The question of support brings us to the function of the bra. Essentially, it is a device for supporting the breasts. When I first tried on my sister’s clothes, I don’t think this had occurred to me. The bra was simply something girls wore. If I was to dress as a girl – and I was determined to do so – that meant wearing a bra.
One day on the beach, the inter-relelationship of bra and breasts were brought to my attention. My sister had changed into her swimming costume, leaving her clothes in a neat pile with the bra at the top. It was a new one which I hadn’t yet worn.
While my sister went off for a swim, one of her school friends picked up the bra and said “I didn’t realise that she needed falsies.”
The friend certainly had much larger breasts than my sister – and there was an element of bitchiness to the remark. ‘Falsies’ was overstating the case but, unlike any of the bras I had tried on, it was padded. In each cup was a fairly stiff sponge rubber cone.
For the first time, the bra presented itself to me as something to hold breasts – rather than just something girls wore.
I know, too, that there would be no peace for me until I’d worn the padded bra. I had no breasts, and those ‘falsies’ were the nearest thing available to me. A desire had been awakened within me which would lead, many years later, to my prosthetic breasts.
When I finally I had the chance to wear the padded bra, it came as a disappointment. Without small breasts inside the cups, they simply didn’t work. They may have the power to make a real girl look as though she cups a size larger than reality, they didn’t have the power to make my flat chest look as though I had breasts.
The idea of a padded bra had been placed in my mind. What I used were things from my sister’s undies drawer – usually knickers. I rather over-did it. Not content with filling the bra cups, I inserterd several more pairs than they could hold. My reasoning was ‘the bigger the better’ – common enough thinking amongst transvestites, but not a view I still hold.
In some ways, I was pleased with the effect of the knicker padded bra. In other ways, I remained doubtful about it. My doubts centred around taking measures which, I felt, a real girl would not. In a sense, it made me feel less girlish. On the other hand, it had a gratifying effect on my reflection in the mirror – especially when I wore something with a bit of stretch.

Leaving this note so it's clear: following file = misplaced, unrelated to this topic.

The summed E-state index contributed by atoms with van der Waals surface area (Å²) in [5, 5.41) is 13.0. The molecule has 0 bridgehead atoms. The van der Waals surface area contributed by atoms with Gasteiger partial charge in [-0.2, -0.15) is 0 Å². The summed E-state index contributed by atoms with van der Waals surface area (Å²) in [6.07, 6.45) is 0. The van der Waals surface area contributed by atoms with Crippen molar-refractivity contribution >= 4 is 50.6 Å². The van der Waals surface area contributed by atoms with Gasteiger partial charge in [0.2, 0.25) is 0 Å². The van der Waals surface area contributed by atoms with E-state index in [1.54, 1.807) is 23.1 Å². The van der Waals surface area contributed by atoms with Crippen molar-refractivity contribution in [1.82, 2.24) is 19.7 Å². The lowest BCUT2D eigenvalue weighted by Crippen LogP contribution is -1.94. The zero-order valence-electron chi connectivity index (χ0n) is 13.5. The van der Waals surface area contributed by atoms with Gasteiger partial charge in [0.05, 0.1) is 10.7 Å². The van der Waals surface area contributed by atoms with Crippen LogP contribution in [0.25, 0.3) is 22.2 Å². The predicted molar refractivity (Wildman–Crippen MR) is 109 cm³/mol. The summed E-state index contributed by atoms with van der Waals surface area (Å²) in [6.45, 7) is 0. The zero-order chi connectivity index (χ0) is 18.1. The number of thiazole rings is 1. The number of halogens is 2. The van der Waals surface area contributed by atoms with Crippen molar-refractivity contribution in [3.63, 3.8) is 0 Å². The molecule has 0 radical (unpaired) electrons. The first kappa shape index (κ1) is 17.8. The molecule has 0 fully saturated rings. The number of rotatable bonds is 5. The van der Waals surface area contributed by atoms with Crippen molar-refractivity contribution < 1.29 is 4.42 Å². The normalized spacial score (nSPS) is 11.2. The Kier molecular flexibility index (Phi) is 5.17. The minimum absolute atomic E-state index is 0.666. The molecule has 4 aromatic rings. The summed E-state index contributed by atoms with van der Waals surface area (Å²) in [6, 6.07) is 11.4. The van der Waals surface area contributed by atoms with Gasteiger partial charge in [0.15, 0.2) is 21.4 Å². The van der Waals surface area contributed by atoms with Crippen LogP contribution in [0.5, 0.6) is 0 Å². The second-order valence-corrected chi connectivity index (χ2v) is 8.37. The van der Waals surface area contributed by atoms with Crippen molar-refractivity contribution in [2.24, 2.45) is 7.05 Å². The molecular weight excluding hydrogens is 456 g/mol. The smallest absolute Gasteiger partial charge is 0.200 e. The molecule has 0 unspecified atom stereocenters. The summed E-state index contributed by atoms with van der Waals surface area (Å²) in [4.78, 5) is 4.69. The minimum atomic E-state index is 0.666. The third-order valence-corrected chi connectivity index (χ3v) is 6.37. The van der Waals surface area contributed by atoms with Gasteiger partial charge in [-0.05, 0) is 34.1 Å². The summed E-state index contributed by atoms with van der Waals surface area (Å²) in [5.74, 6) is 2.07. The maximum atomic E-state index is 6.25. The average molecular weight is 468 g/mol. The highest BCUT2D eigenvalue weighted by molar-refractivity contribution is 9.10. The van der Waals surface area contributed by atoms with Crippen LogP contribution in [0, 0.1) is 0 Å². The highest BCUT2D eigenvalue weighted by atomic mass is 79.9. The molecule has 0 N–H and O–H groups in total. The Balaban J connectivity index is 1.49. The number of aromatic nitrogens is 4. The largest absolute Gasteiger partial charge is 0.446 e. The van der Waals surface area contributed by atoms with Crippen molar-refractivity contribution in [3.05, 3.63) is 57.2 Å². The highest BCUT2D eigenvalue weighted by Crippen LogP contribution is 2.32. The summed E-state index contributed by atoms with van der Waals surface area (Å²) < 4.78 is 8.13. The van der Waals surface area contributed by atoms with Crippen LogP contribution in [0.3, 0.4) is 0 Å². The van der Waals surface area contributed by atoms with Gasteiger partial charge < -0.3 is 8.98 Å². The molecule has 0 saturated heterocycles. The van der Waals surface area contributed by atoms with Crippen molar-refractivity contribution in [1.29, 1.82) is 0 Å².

During the years as a closet transvestite, the stretchiness of my sister’s – and then my own – tops was probably the decisive factor in whether or not I chose to pad the bra. if it was stretchy I used padding, if it wasn’t I didn’t bother. As a variant on using undies to fill my bra, I also tried cotton wool. Eventually my choice fell on camisoles – I found that a neatly folded camisole was about the right size for filling a bra cup, without over-filling it. Moreover, two camisoles formed two equal sized breasts – collections of knickers proved difficult to keep even sized.
I recall, long after my teens, cross-dressing for my future wife. “You’re wearing a bra!” she said with obvious surprise in her voice. I was surprised by her surprise. Of course I was wearing a bra – it was an inevitable part of dressing as a woman. I hadn’t attempted to pad it partly because the dress I was wearing wasn’t of a stretch fabric. It was also partly because having the padding fall out as she undressed me would only emphasise my flat chesteness, and detract from the experience.
It was only when I started to expose my feminine side to the public gaze – in clubs – that padding my bra became a matter of course. Belatedly, I became aware that, without my padding, my clothes didn’t hang properly. With this awareness, my bras took on a fresh significance. I was still using two camisoles as breasts, and there was no way to hold them in position without a bra. Increasingly, I became aware of the shortcomings of the camisole in that role.
Not before time, I bought a pair of cheap boobs. I suppose I could have glued these into place, but I never did so. One advantage of using a bra, rather than glue, was that it ensured that the boobs were correctly placed. It’s unexpectedly difficult to figure precisely where the breasts should be. Another reason is that, from the start, I’ve liked bras, enjoyed wearing them – and still don’t feel properly dressed without one.
At last I gave up on the boobs and invested in a proper pair of prosthetic breasts. It was a step I’ve never regretted – except to regret that I didn’t buy a pair years before.
The prosthetic breasts have changed the sensation of wearing a bra. They are the correct weight – which means that they weigh heavily in the cups. The heavy cups tug on the bra straps in a way in which the boobs – and lighter forms of padding – never did. It’s a wonderful feeling.
Over the years my love affair with the bra has seen many changes. The older I grow, the more I love my bras. This is no mere infatuation, it’s the real thing. I am a proud member of the LGBT community!”